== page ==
Results of first COVID patient survey published

News article 17 Feb 2021
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Female Doctor Taking Coronavirus Sample From Man

LSTM’s Dr Tom Wingfield has led a team of doctors and student doctors at the Liverpool University Hospitals Foundation Trust in recording the satisfaction levels of patients being treated for COVID-19.

The results of the survey, which was carried out during the first wave of infections in Liverpool between March and June 2020, have been published in the Future Healthcare Journal. As a result of this project the team have put together an educational bundle including a COVID-19 “Practice Pointers” infographic to help improve care further, as well as making the survey template available for use by other NHS Trusts.

PRACTICE POINTERS POSTER

Dr Wingfield said: “The perspectives of people with COVID-19 have been overlooked during the pandemic. To our knowledge this is the first peer reviewed report about the perceptions of patients being treated for COVID-19 in a UK hospital. Overall, the satisfaction with the care they received from healthcare professionals was extremely high, and patients felt safe on the wards. This is particularly encouraging given the pressures on the NHS at the time. What we have learnt from the survey, we are putting into practice and we hope that other settings might be able to use the results to improve the experience of patients being treated for COVID-19.”

Free-text responses suggested that medical and nursing care was highly praised. Although staff delivering food and drink were also praised, quality of food and drink was rated poorly and sleep environment identified as an area for improvement. 

Other issues highlighted for improvement included communication about medications and their side-effects and the impact of mask-wearing on communication. There were negative effects due to PPE wear such as depersonalisation and fear, and older patients in particular struggled with isolation they felt while being treated due to no visitors being allowed onto the ward.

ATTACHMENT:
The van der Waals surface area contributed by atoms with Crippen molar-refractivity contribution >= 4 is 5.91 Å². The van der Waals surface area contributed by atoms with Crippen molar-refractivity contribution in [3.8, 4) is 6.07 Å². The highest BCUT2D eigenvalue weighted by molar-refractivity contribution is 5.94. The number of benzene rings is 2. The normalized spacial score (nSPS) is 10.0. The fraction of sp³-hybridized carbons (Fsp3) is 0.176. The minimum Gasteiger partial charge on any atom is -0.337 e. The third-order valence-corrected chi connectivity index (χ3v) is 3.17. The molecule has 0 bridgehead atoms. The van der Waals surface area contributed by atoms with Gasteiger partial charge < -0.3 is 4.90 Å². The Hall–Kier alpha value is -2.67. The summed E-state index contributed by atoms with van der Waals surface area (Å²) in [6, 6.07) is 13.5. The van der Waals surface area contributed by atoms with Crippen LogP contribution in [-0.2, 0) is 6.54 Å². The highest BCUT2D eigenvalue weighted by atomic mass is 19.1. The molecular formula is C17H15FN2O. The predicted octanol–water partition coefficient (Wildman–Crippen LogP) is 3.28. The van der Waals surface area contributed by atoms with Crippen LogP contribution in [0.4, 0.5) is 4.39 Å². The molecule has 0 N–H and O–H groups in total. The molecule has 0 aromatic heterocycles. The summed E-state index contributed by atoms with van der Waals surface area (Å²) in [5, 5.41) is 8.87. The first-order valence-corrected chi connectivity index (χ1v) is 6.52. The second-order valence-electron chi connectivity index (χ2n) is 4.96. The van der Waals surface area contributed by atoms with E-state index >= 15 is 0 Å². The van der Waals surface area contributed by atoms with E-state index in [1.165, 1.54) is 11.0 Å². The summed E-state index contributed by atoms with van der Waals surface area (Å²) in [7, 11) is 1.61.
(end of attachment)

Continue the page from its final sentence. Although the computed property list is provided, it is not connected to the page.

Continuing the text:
Dr Wingfield continued: “Communication on the ward is vital and people hospitalised with COVID-19, especially if hearing impaired, may have difficulties understanding healthcare workers and communicating their own needs. This should be taken into consideration, and as a result, mask-windowing adaptations, increased speaking volume and visual aids should be used when needed. This is vitally important, especially for vulnerable patients, and particularly important given ongoing recruitment into studies trialling novel therapeutic agents.”

The team are currently performing analyses of satisfaction survey findings during the second and third waves of COVID-19 in Liverpool (September 2020 to February 2021) and comparing with those of the first wave. In addition, through collaboration with the Patient Experience team, the survey is being expanded across the hospital and to people with illnesses other than COVID-19. It is hoped that this will support design of further practical interventions to improve holistic care for people while in hospital.

What do people hospitalised with COVID-19 think about their care? Results of a satisfaction survey during the first wave of COVID-19 in Liverpool
Meng-San Wu, Rebecca Watson, Fatima Hayat, Libuse Ratcliffe, Mike BJ Beadsworth, Mark McKenna, Daniel Corney, Catherine Plum, Jamie-Leigh Macfarlane, Maisoon Matareed, Sundas Butt, Sandipika Gupta, Paul Hine, Sylviane Defres, Tom Wingfield

Future Healthc J Feb 2021, fhj.2020-0260; DOI: 10.7861/fhj.2020-0260